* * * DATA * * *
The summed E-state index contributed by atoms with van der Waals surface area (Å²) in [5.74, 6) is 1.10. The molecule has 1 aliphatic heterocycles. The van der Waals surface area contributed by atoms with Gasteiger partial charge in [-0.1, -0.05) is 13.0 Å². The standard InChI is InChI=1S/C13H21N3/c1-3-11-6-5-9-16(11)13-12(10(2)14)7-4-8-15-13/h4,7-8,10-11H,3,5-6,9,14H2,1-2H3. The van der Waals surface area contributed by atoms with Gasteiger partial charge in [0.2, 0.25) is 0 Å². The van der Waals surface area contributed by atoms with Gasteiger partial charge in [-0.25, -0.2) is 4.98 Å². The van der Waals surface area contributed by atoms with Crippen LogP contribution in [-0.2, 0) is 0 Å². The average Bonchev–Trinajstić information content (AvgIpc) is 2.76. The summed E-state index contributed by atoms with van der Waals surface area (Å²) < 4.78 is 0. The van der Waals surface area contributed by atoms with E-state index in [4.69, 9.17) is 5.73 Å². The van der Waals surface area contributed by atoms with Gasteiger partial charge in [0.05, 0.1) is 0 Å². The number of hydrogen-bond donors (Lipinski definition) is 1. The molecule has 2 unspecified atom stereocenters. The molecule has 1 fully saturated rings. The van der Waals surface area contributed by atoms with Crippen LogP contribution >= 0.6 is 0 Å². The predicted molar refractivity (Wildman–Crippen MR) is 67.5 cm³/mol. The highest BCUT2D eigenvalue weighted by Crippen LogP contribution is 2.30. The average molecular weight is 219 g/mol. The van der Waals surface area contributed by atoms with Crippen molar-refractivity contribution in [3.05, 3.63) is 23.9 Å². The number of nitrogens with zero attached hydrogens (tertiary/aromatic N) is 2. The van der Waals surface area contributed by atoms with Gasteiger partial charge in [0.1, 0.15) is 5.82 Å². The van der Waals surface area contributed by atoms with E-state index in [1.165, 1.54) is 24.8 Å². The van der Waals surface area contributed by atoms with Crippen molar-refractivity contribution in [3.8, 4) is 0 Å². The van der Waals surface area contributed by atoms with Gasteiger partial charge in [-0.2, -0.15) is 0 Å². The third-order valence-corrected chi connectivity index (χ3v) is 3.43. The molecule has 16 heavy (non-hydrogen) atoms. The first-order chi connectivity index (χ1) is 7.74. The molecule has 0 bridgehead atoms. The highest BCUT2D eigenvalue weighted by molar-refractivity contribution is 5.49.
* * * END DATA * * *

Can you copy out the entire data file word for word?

The summed E-state index contributed by atoms with van der Waals surface area (Å²) in [5.74, 6) is 1.10. The molecule has 1 aliphatic heterocycles. The van der Waals surface area contributed by atoms with Gasteiger partial charge in [-0.1, -0.05) is 13.0 Å². The standard InChI is InChI=1S/C13H21N3/c1-3-11-6-5-9-16(11)13-12(10(2)14)7-4-8-15-13/h4,7-8,10-11H,3,5-6,9,14H2,1-2H3. The van der Waals surface area contributed by atoms with Gasteiger partial charge in [0.2, 0.25) is 0 Å². The van der Waals surface area contributed by atoms with Gasteiger partial charge in [-0.25, -0.2) is 4.98 Å². The van der Waals surface area contributed by atoms with Crippen LogP contribution in [-0.2, 0) is 0 Å². The average Bonchev–Trinajstić information content (AvgIpc) is 2.76. The summed E-state index contributed by atoms with van der Waals surface area (Å²) < 4.78 is 0. The van der Waals surface area contributed by atoms with E-state index in [4.69, 9.17) is 5.73 Å². The van der Waals surface area contributed by atoms with Gasteiger partial charge in [0.05, 0.1) is 0 Å². The number of hydrogen-bond donors (Lipinski definition) is 1. The molecule has 2 unspecified atom stereocenters. The molecule has 1 fully saturated rings. The van der Waals surface area contributed by atoms with Crippen LogP contribution >= 0.6 is 0 Å². The predicted molar refractivity (Wildman–Crippen MR) is 67.5 cm³/mol. The highest BCUT2D eigenvalue weighted by Crippen LogP contribution is 2.30. The average molecular weight is 219 g/mol. The van der Waals surface area contributed by atoms with Crippen molar-refractivity contribution in [3.05, 3.63) is 23.9 Å². The number of nitrogens with zero attached hydrogens (tertiary/aromatic N) is 2. The van der Waals surface area contributed by atoms with Gasteiger partial charge in [0.1, 0.15) is 5.82 Å². The van der Waals surface area contributed by atoms with E-state index in [1.165, 1.54) is 24.8 Å². The van der Waals surface area contributed by atoms with Crippen molar-refractivity contribution in [3.8, 4) is 0 Å². The van der Waals surface area contributed by atoms with Gasteiger partial charge in [-0.2, -0.15) is 0 Å². The third-order valence-corrected chi connectivity index (χ3v) is 3.43. The molecule has 16 heavy (non-hydrogen) atoms. The first-order chi connectivity index (χ1) is 7.74. The molecule has 0 bridgehead atoms. The highest BCUT2D eigenvalue weighted by molar-refractivity contribution is 5.49.